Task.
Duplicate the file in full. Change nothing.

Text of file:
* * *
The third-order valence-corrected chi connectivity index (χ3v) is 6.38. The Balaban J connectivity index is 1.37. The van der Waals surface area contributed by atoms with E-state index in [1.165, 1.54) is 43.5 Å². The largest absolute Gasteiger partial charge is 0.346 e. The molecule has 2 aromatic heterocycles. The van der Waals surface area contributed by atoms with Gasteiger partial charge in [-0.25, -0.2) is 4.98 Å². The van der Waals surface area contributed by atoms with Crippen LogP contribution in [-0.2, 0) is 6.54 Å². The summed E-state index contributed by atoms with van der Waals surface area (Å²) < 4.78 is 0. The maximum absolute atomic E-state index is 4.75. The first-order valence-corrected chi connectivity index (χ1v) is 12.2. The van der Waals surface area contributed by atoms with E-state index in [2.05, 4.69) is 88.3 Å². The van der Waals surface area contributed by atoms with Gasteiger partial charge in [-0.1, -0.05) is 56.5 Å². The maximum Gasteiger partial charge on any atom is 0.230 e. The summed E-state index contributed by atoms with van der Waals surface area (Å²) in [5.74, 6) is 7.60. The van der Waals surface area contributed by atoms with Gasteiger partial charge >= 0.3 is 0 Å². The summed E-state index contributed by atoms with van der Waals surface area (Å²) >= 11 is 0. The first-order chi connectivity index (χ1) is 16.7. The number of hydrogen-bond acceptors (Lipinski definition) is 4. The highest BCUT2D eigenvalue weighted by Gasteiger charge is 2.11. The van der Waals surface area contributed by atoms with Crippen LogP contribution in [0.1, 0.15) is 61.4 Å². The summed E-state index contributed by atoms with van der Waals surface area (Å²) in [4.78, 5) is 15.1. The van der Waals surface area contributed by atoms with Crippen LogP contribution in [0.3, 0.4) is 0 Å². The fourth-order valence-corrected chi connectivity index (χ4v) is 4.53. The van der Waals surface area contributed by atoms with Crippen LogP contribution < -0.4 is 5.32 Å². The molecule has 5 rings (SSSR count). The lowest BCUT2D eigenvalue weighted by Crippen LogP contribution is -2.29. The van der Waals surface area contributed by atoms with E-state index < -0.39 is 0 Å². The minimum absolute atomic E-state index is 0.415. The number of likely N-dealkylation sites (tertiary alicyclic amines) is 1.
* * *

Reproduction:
The third-order valence-corrected chi connectivity index (χ3v) is 6.38. The Balaban J connectivity index is 1.37. The van der Waals surface area contributed by atoms with E-state index in [1.165, 1.54) is 43.5 Å². The largest absolute Gasteiger partial charge is 0.346 e. The molecule has 2 aromatic heterocycles. The van der Waals surface area contributed by atoms with Gasteiger partial charge in [-0.25, -0.2) is 4.98 Å². The van der Waals surface area contributed by atoms with Crippen LogP contribution in [-0.2, 0) is 6.54 Å². The summed E-state index contributed by atoms with van der Waals surface area (Å²) < 4.78 is 0. The maximum absolute atomic E-state index is 4.75. The first-order valence-corrected chi connectivity index (χ1v) is 12.2. The van der Waals surface area contributed by atoms with E-state index in [2.05, 4.69) is 88.3 Å². The van der Waals surface area contributed by atoms with Gasteiger partial charge in [-0.1, -0.05) is 56.5 Å². The maximum Gasteiger partial charge on any atom is 0.230 e. The summed E-state index contributed by atoms with van der Waals surface area (Å²) in [5.74, 6) is 7.60. The van der Waals surface area contributed by atoms with Gasteiger partial charge >= 0.3 is 0 Å². The summed E-state index contributed by atoms with van der Waals surface area (Å²) >= 11 is 0. The first-order chi connectivity index (χ1) is 16.7. The number of hydrogen-bond acceptors (Lipinski definition) is 4. The highest BCUT2D eigenvalue weighted by Gasteiger charge is 2.11. The van der Waals surface area contributed by atoms with Crippen LogP contribution in [0.1, 0.15) is 61.4 Å². The summed E-state index contributed by atoms with van der Waals surface area (Å²) in [4.78, 5) is 15.1. The van der Waals surface area contributed by atoms with Crippen LogP contribution in [0.3, 0.4) is 0 Å². The fourth-order valence-corrected chi connectivity index (χ4v) is 4.53. The van der Waals surface area contributed by atoms with Crippen LogP contribution < -0.4 is 5.32 Å². The molecule has 5 rings (SSSR count). The lowest BCUT2D eigenvalue weighted by Crippen LogP contribution is -2.29. The van der Waals surface area contributed by atoms with E-state index < -0.39 is 0 Å². The minimum absolute atomic E-state index is 0.415. The number of likely N-dealkylation sites (tertiary alicyclic amines) is 1.